A step forward is expected; a leap forward deserves praise.
In Hamidou Diallo’s third season out of Kentucky, he’s finally starting to put some of the pieces together, while proving to everyone that he is more than just an athletic dunk-contest winner.
Through a third of the season, Diallo is averaging a career-high 12.7 points per game while shooting 51 percent from the field. He is also grabbing a career-high 4.3 rebounds and dishing out 2.4 assists per game, also a career high.
The confidence he’s exuded on the court show both maturity and growth in his skill set and on-court awareness as a player. And though it may not be a wealthy sample size in games, Diallo is doing subtle things to show that he is now a real NBA player, not just a prospect.
Confidence in shot selection
Diallo’s offensive improvements are linked to his offensive shot selection.
In previous seasons, Thunder fans saw Diallo recklessly drive into the paint, with no regard for the bigs who often would slide over into help positions. This often led to difficult layup attempts that had little chance of going in. During the 2019-20 NBA season, Diallo shot 70 percent of his shots from less than 10 feet, according to NBA.com’s tracking data. When those looks were open he converted on 51 percent of them. However, that percentage dropped astronomically to 38 percent when defenders were within 2-4 feet of him on drives to the basket.
This season, he hasn’t eliminated difficult drives to the basket, but he is taking less, and learning how to pick his spots offensively. In 2020-21, Diallo is driving to the rim 61 percent of the time, a sharp decrease from what was seen the season prior. Instead, he has added a pull-up jumper to his offensive repertoire, which he takes at a 25-percent rate. Though the percentages aren’t great on his pull up jumper (36 percent), the threat that he might take one adds a needed dimension to his game.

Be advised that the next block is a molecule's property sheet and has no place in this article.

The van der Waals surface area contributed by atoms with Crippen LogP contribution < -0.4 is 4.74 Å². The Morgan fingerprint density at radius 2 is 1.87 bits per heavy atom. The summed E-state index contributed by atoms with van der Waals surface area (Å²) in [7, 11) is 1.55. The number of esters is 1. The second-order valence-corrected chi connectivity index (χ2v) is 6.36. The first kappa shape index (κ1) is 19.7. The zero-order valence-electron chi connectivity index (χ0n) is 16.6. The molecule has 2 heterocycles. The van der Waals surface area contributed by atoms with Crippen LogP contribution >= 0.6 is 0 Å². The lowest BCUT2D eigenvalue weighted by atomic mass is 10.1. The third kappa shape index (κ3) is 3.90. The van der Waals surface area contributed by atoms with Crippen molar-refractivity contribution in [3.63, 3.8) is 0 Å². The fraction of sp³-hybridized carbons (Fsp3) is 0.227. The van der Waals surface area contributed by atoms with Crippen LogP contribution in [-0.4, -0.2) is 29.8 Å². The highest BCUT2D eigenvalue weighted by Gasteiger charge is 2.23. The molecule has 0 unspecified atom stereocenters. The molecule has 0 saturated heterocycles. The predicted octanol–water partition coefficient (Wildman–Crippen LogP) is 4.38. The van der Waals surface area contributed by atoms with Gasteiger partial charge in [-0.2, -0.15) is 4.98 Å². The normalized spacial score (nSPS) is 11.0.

Since Diallo isn’t taking nearly as many contested looks, his ability to score the ball efficiently when the defense is closing out has improved. Now on looks where the defender is within 2-4 feet of him, he is shooting 62 percent.
These offensive improvements are a testament to his commitment to improving on the offensive end of the floor. It also helps that for the first time in his career he isn’t playing behind a Hall of Fame-level guard. Because of that, Mark Daigneault has allowed him to play through mistakes, giving him the needed reps to understand where/what to do in certain spots on the floor.
The biggest surprise in Diallo’s growth this season is in his new-found passing instincts. On the year, he boasts his highest assist percentage of his career (17%). His assist to turnover ratio has also improved to 1.71 on the season. And for the first time in Diallo’s career, he looks comfortable making plays for others on the court.
Diallo will never be an elite-level playmaker, but he does have the opportunity to be competent. The month of February has shown this, as he is averaging 4.2 assists per game. The next level for Diallo as a passer comes when he grows comfortable handling the ball in pick-and-roll scenarios. I don’t expect him to ever be able to have third or fourth-level reads out of the pick-and-roll, but I do expect him to understand how the defense plays him when he comes off of a screen with the ball in his hands.
Diallo for the future
The tantalizing aspect about Diallo’s growth is that he hasn’t lost what he came into the league with – athleticism. He still has great body control, and he can hang in the air to make needed plays. He is showing now that all he needed was the right opportunity to showcase the rest of his game.
Diallo is far from a finished product as a player, but it’s nice to see that he is finally headed in the right direction.